RUGGED AMERICAN STYLE
Vest ($450), cardigan ($395), shirt ($165), and chinos ($125) by Woolrich John Rich & Bros., 212-826-8900.
Backwoods hipster. Blue-collar couture. Whatever you call the look, there's no question that brands like Woolrich—born in America and bred for its working men—are making a comeback, thanks to updated designs, astute collaborations, and authentic details. Courtney Colavita
1. Woolrich John Rich & Bros.
Tucked away in the Allegheny Mountains, the village of Woolrich, Pennsylvania, population 400, is the kind of place where time passes slowly. It took its residents 60 years just to name it, in 1888, for the Rich family mill, which is the longest continuously running factory in the United States. It still produces the hearty wools and buffalo plaids that made it famous, but this fall, in partnership with Italian firm WP Lavori in Corso, it's also turning out something new: a contemporary fashion collection. The label, John Rich & Bros., has everything you might expect from a company that makes peacoats for the Navy—reliable outerwear, hefty knits, and straightforward cords—but you won't find it at your local surplus store. The streamlined cuts, lightweight wools, and refined color palette have earned it a spot at high-end retailers like Bloomingdale's, Saks Fifth Avenue, and Barneys.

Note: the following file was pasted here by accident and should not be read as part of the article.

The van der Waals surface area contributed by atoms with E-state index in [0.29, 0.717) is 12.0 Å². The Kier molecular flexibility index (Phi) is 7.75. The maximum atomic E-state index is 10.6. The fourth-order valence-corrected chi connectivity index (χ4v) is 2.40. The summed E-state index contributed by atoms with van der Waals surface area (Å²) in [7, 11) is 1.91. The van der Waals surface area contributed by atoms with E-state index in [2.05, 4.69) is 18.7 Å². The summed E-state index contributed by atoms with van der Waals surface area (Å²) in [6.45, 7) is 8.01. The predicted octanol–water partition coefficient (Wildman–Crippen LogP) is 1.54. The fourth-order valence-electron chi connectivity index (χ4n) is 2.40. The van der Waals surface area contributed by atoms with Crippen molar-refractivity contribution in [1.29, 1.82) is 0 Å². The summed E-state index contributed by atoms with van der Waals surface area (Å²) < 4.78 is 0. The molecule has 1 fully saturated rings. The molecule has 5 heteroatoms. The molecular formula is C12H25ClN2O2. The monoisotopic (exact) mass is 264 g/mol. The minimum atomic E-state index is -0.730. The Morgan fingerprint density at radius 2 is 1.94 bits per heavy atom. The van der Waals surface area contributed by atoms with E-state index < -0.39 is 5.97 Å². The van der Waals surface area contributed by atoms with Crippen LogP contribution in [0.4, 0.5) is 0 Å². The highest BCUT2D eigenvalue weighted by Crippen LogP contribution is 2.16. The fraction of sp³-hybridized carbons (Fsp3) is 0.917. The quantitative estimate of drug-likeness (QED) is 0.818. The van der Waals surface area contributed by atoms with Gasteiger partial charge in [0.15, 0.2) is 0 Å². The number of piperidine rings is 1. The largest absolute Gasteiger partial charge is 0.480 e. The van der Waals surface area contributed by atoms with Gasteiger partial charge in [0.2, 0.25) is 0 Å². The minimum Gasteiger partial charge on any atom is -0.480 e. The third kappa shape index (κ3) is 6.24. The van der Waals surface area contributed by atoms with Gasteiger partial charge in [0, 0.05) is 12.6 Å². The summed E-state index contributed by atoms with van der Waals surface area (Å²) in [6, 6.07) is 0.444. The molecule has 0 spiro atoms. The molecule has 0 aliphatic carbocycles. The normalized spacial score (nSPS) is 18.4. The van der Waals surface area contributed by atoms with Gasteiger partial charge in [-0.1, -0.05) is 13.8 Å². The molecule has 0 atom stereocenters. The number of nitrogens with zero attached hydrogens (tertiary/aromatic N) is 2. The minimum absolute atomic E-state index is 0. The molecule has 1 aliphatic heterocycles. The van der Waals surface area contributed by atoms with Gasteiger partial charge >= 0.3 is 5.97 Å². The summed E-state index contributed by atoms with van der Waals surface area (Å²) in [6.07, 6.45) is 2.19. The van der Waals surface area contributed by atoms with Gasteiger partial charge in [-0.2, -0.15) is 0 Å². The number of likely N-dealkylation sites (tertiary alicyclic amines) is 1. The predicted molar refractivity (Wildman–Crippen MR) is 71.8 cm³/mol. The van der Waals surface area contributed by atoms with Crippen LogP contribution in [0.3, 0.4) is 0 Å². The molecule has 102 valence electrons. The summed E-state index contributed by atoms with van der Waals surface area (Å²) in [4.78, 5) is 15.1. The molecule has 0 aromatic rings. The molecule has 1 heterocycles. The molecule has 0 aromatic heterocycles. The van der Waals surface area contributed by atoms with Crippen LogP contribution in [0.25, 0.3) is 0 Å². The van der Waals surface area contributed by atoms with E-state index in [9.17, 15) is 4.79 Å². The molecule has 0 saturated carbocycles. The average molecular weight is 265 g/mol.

2. Red Wing
Named for the Minnesota town where it started making work boots in 1905, Red Wing was until recently the porterhouse of footwear: manly and substantial but not something you saw on many cosmopolitan menus. Last year J. Crew resuscitated the classic with a modernized design and finer leather. Less bulky but still tough, this fall's J. Crew Red Wings are appropriate whether you work with a wood chipper or a paper shredder.
Red Wing ($230), rwleatherboots.com.
Before they became the Beach Boys, Brian Wilson and gang called themselves the Pendletones, in homage to the flannel shirts they wore for the better part of the sixties. The virgin-wool plaid long-sleeves eventually faded from most men's wardrobes, but star retailer Opening Ceremony is plotting their return this season. The new incarnation is a mash-up patchwork of Pendleton archival plaids, kind of like a hip-hop sample of Pet Sounds.
Pendleton ($108), pendleton-usa.com.
Any apprehension you might have about carrying a man purse will be laid to rest once you get your grip on a Filson. The Seattle-based outdoor company started equipping gold prospectors in the Klondike in 1897, and over a century later, it hasn't gone soft. Filson's sturdy canvas briefcases for Apolis Activism are just as durable and masculine as its original field bags.
Filson ($300), filson.com.
Photographs from top: By James Macari, courtesy of Woolrich, by Brad Bridgers (3).
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